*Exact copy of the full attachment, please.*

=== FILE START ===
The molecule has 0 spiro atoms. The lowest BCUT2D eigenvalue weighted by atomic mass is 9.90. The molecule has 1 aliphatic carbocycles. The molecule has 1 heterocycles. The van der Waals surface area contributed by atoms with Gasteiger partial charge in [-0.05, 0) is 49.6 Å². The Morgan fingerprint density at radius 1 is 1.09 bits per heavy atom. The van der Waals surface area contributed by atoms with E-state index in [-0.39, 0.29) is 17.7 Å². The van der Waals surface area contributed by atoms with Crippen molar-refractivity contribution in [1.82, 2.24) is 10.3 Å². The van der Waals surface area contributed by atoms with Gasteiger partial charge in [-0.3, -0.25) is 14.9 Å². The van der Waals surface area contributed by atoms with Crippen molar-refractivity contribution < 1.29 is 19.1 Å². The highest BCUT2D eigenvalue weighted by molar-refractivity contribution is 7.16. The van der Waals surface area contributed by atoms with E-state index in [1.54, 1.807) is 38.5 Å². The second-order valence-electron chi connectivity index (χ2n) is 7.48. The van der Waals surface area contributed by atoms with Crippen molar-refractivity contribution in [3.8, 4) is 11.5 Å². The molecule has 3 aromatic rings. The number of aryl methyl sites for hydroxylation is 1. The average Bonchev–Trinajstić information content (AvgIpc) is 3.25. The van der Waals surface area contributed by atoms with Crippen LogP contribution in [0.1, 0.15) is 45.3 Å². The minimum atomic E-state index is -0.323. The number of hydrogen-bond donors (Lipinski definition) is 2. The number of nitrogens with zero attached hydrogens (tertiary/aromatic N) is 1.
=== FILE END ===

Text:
The molecule has 0 spiro atoms. The lowest BCUT2D eigenvalue weighted by atomic mass is 9.90. The molecule has 1 aliphatic carbocycles. The molecule has 1 heterocycles. The van der Waals surface area contributed by atoms with Gasteiger partial charge in [-0.05, 0) is 49.6 Å². The Morgan fingerprint density at radius 1 is 1.09 bits per heavy atom. The van der Waals surface area contributed by atoms with E-state index in [-0.39, 0.29) is 17.7 Å². The van der Waals surface area contributed by atoms with Crippen molar-refractivity contribution in [1.82, 2.24) is 10.3 Å². The van der Waals surface area contributed by atoms with Gasteiger partial charge in [-0.3, -0.25) is 14.9 Å². The van der Waals surface area contributed by atoms with Crippen molar-refractivity contribution < 1.29 is 19.1 Å². The highest BCUT2D eigenvalue weighted by molar-refractivity contribution is 7.16. The van der Waals surface area contributed by atoms with E-state index in [1.54, 1.807) is 38.5 Å². The second-order valence-electron chi connectivity index (χ2n) is 7.48. The van der Waals surface area contributed by atoms with Crippen molar-refractivity contribution in [3.8, 4) is 11.5 Å². The molecule has 3 aromatic rings. The number of aryl methyl sites for hydroxylation is 1. The average Bonchev–Trinajstić information content (AvgIpc) is 3.25. The van der Waals surface area contributed by atoms with Crippen LogP contribution in [0.1, 0.15) is 45.3 Å². The minimum atomic E-state index is -0.323. The number of hydrogen-bond donors (Lipinski definition) is 2. The number of nitrogens with zero attached hydrogens (tertiary/aromatic N) is 1.